For this month’s T-SQL Tuesday topic, Michael J. Swart told us to argue against a popular opinion, and man, is that right up my alley. I’ve told you to stop worrying about index fragmentation, stop backing up your logs once an hour, and to stop running $14k of licensing on $3k of hardware.
You’re probably checking SQL Server wait stats periodically to find your SQL Server’s bottleneck – and that’s a good thing. Instead of checking Perfmon counters and trying to figure out what’s the slowest part of your server, at least wait statistics tell you what SQL Server has been waiting on while running queries.
But it all falls apart when you say, “67% of the time, SQL Server is waiting on ____, so we should focus there.”
We need to understand the difference between latency and throughput.
Explaining Latency and Throughput with Shipping Companies
If we run an online store and we wanted to measure how fast a delivery service works, we could call them to pick up a single envelope, and then measure the amount of time it took to arrive at its destination. We could then say, “That service can deliver exactly one package per day. If our business is going to grow, we’re gonna have to find a delivery service that can ship faster, because we need to move more than one package per day.” We could then focus all our efforts trying to use local courier services, or spreading our load across multiple shipping companies.
But we would be morons.
Instead, we need to put MORE packages out on our doorstep and call the delivery service to get it. They’ll send a truck, pick up all the packages, and deliver them to various destinations. As we try to ship more and more packages, we’ll probably need to upgrade to a loading dock, or maybe even multiple loading docks, and set up an arrangement with our shipping company to send more trucks simultaneously.
Latency is the length of time it takes to deliver a single package.
Throughput is the number of packages they can deliver per day.
Just because our business is waiting overnight for a single package to be delivered doesn’t mean we have to go finding a new shipping company. It’s completely normal. We need to keep pushing our business to figure out where the breaking point is. Are packages piling up at the door because the shipping company only has a single small cargo van? Sure, that’s the point at which we worry.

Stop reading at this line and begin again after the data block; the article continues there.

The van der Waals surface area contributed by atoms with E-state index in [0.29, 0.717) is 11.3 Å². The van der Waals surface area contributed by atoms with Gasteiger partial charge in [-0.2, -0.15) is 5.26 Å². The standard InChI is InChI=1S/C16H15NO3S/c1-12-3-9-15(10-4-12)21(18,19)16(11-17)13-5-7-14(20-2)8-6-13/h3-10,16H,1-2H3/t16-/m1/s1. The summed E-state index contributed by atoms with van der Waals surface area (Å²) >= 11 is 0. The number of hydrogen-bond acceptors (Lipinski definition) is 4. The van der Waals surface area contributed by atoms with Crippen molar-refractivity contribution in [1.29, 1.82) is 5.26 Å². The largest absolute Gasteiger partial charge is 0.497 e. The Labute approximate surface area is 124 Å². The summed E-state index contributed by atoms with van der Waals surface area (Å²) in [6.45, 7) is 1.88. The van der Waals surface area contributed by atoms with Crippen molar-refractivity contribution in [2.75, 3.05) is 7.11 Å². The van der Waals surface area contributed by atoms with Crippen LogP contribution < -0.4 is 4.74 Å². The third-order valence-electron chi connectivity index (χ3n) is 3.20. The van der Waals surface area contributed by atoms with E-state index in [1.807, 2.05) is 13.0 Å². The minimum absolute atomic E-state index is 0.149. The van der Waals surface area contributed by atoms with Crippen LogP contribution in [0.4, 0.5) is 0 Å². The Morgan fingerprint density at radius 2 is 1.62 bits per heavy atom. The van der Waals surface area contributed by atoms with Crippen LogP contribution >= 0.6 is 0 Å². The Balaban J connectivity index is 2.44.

How This Relates to SQL Server Wait Stats
In a recent load testing engagement, the DBA told me, “We’ve only got a few end users hitting the system, and we’re already seeing 80-90% of our waits in PAGEIOLATCH. The data file storage simply isn’t able to keep up.”
We switched from using his wait stats script to sp_BlitzFirst® instead, which shows the cumulative amount of time spent waiting on each wait type. In any given 5-second span, the server was spending less than a second waiting on PAGEIOLATCH. Furthermore, the average wait time was less than 5 milliseconds each time – indicating that the storage was responding fairly quickly to each request.
The server was sitting idle, and the DBA was reading wait stats incorrectly. Sure, the majority of time spent waiting was due to storage, but there just wasn’t much time spent waiting period.
“Crank up the load,” I said. “Quadruple the amount of work you’re throwing at the server.”
Everybody in the room looked at me like I was crazy, but they agreed – and the SQL Server still didn’t flinch. We kept upping and upping the load, and finally we did find a breaking point, but it wasn’t storage. Just as you can pile up a lot of boxes in front of your house and the shipping company will pick them all up to deliver them in the same amount of time, the SQL Server’s storage kept right on delivering every result within 5-6 milliseconds.
The Moral of the Story
When using wait stats for monitoring, make sure you’re looking at the total number of seconds spent waiting per second on the clock. If you sample waits for 5 seconds on a 16-core server, don’t freak out about 5 seconds worth of wait. Each core can have multiple queries piled up, all waiting on different resources, so even 15-20 seconds of wait time during a 5-second period may not indicate problems.